I lost any illusions I might have harbored about combat being fair, humane, or sensible the very first time bullets whizzed toward me.

My First Cavalry outfit was ascending a ridgeline along the Ho Chi Minh Trail.

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Around us were fresh signs of enemy activity: scuffed trails, recently abandoned bunkers, half-filled rice bowls, and fresh bloody dressings. We were frightened.

Our spirits lifted when we heard a light observation helicopter buzzing our way, skimming the canopy of the jungle. It was one of ours, of course--the enemy had none of these. The efficient clatter of its rotors reminded us that America's stupefying technological strength was everywhere, even at Vietnam's primeval border with Laos. Then suddenly, it veered in our direction, swooped down, and fired its mini-gun on our troop line. In seconds--some of us were still waving our rifles and smiling skyward in greeting--a half dozen of our men were hit. Some of them were badly wounded.

It took me that long to figure out that in a war zone, you can't trust anyone, or anything, even your supposed comrades and friends. The reality of combat undermines our notion that wars can be fought with rules, predictable behavior, or fine moral principles.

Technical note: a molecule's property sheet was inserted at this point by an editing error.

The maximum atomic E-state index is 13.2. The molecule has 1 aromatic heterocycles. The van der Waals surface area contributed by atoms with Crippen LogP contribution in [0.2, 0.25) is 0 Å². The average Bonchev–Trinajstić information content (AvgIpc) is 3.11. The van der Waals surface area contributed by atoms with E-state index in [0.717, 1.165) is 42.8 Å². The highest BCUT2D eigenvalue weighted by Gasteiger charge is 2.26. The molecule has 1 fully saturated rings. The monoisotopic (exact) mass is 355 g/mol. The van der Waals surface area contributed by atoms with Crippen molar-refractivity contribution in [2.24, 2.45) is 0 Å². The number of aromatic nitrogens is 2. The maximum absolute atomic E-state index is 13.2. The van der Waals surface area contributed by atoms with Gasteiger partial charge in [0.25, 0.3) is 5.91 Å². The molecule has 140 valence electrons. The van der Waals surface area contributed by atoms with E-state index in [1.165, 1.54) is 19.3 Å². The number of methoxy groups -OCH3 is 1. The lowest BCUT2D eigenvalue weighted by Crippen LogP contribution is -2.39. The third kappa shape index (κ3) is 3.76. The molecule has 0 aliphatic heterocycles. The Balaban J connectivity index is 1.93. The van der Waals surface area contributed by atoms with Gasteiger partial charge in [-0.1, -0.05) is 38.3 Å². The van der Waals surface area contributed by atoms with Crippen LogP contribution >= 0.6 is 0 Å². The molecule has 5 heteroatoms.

I arrived in Vietnam a half year before Robert Kerrey arrived. I spent less than six months there, but that was plenty of time for me to learn to distinguish the horrifying noises various shards and rounds of metal made as they whirred and zipped my way. I was wounded twice (though much less severely than Kerrey, who lost most of a leg). My unit lost men to mines, booby traps, punji pits, and ambushes. The experience didn't teach moral equilibrium. Over time, warfare's unpredictable but steady moral arc takes most people down. You need to be strong and lucky to survive combat, and even luckier to survive morally intact.

Here's what I mean.

Once my Cav company was attacked by North Vietnamese sappers. Astonishingly brave demolition experts infiltrated our lines through a neighboring village, did their bloody work, tossing satchel charges into our bunkers under the cover of their own mortars, which pinned us down. Then they crept back through our

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barbed wire, dragging their wounded and dead with them. When they left, six of our guys were dead and 18 of us, including me, were wounded.

The next morning, we went back through the village, looking for reprisal. We found no one. We took out our fury on village shelters. After yelling for anyone who might be inside to give themselves up and come out, hearing nothing, we threw grenades. We heard no cries--so unlike Bob Kerrey, I have been spared the shrieks of ghosts. Still, I came close to a life of self-recrimination. What if there had been people inside, kids or women who were too terrified or ignorant of English to respond?

Later, I became an adviser to the South Vietnamese Regional Forces. One morning before dawn, we moved into a string of villages flanked by rice paddies. We knew that the people in the villages were heavily sympathetic to the Communists. It was a free fire zone. Anyone found moving outside their huts at night could be considered VC or NVA.